When asked the difference between the two terms, my taxi driver could only say yes to both: that he speaks Ilonggo and he speaks Hiligaynon, with hardly a difference. What's clear here: Hiligaynon and Ilonggo share distinct similarities - as well as differences - with the Visayan language, thus a "dialect". Regardless, the people here also understand Tagalog and, like most Filipinos, English.

I used to think that tourists use Iloilo as take-off point to the rustic charm of, and the powdery sands of Guimaras and Boracay, respectively. But I realized that Iloilo is replete with historical reminders from the country's colonial past. This is evident in the almost-rundown buildings of Calle Real, and elsewhere around the province. 

As earlier mentioned, the beauty of Iloilo City isn't blatantly obvious. One has to diligently find his way around to find them, like what a treasure hunter does for his precious jewels. Once you find these gems, you'd want to keep coming back for a second look... and a third.

Up next: Arrival in Iloilo City.

This is the Eye in the Sky!




7 comments:

shooting star said...

Some more pics of the island would have been nice!!

http://www.myunfinishedlife.com

eye in the sky said...

They will eventually be posted in the coming days. :)

NRIGirl said...

It feels like a page off of a history text unlike one of your travel journals; however lof of new information which I would have never come across. By never I mean ever! :)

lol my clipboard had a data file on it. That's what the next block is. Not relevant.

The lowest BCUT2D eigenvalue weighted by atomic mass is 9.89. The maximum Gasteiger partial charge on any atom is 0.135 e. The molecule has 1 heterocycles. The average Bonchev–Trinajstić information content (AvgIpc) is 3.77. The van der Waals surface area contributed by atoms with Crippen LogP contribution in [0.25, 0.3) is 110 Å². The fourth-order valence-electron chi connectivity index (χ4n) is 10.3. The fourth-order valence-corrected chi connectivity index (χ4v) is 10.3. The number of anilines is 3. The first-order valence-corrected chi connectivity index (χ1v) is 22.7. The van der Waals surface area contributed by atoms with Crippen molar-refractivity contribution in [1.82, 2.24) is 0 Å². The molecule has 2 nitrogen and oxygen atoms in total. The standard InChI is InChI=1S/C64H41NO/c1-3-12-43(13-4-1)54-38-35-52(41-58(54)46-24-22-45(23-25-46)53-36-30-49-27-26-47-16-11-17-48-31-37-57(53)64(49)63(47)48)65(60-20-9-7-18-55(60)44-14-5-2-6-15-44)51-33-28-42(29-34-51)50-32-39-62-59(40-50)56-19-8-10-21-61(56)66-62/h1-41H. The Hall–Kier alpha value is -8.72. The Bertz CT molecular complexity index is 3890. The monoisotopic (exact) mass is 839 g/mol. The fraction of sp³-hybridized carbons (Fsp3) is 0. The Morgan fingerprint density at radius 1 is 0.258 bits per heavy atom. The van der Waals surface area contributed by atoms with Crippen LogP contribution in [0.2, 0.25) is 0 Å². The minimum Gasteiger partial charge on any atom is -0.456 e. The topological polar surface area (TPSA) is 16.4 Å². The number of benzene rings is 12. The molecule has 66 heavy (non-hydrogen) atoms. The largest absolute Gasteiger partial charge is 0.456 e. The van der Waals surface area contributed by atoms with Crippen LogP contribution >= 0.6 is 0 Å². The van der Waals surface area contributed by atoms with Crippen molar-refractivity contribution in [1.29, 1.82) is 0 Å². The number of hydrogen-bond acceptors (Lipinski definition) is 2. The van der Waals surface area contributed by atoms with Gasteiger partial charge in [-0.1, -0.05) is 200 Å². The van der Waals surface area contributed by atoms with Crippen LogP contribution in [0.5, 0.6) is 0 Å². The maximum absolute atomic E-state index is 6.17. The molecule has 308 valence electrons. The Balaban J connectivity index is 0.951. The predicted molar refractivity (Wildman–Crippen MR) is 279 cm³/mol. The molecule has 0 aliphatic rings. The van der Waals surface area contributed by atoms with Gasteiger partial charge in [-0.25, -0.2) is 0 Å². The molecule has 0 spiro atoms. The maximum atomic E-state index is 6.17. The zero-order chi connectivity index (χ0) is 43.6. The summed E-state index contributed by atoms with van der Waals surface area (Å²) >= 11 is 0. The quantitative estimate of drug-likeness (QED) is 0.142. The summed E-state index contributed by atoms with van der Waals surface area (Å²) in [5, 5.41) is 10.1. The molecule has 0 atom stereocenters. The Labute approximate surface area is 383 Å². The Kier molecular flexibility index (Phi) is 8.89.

eye in the sky said...

@ NRIGirl:

True. It's too specialized. :) And knowing that history doesn't amuse you so much, I understand. It will get better. Haha

Twin said...

Thank you for giving us a background of my villa LOL :)

Neil said...

Ilonggo is the people - people from Iloilo. Hiligaynon is the language of most people in the lowlands of Iloilo, as opposed to Kinaray-a, the language of most people from the relatively higher grounds.

Ilawod - where the river flows, towards the sea. Kun sa diin naga-ILIG ang suba.
Ilig - flow.
Iligaynon/Hiligaynon - language spoken by people who live where the river flows.

Ilaya - towards the higher grounds.
Inilaya/Iniraya/Kinaray-a - language spoken by people who live in the higher grounds.

Thus Ilonggos speak either Hiligaynon or Kinaray-a, or both. Some people in South Cotabato, North Cotabato and Bukidnon are ethnically Ilonggos, too. They speak a variation of Hiligaynon.

Neil said...

Ilonggo is the people - people from Iloilo. Hiligaynon is the language of most people in the lowlands of Iloilo, as opposed to Kinaray-a, the language of most people from the relatively higher grounds.

Ilawod - where the river flows, towards the sea. Kun sa diin naga-ILIG ang suba.
Ilig - flow.
Iligaynon/Hiligaynon - language spoken by people who live where the river flows.

Ilaya - towards the higher grounds.
Inilaya/Iniraya/Kinaray-a - language spoken by people who live in the higher grounds.

Thus Ilonggos speak either Hiligaynon or Kinaray-a, or both. Some people in South Cotabato, North Cotabato and Bukidnon are ethnically Ilonggos, too. They speak a variation of Hiligaynon.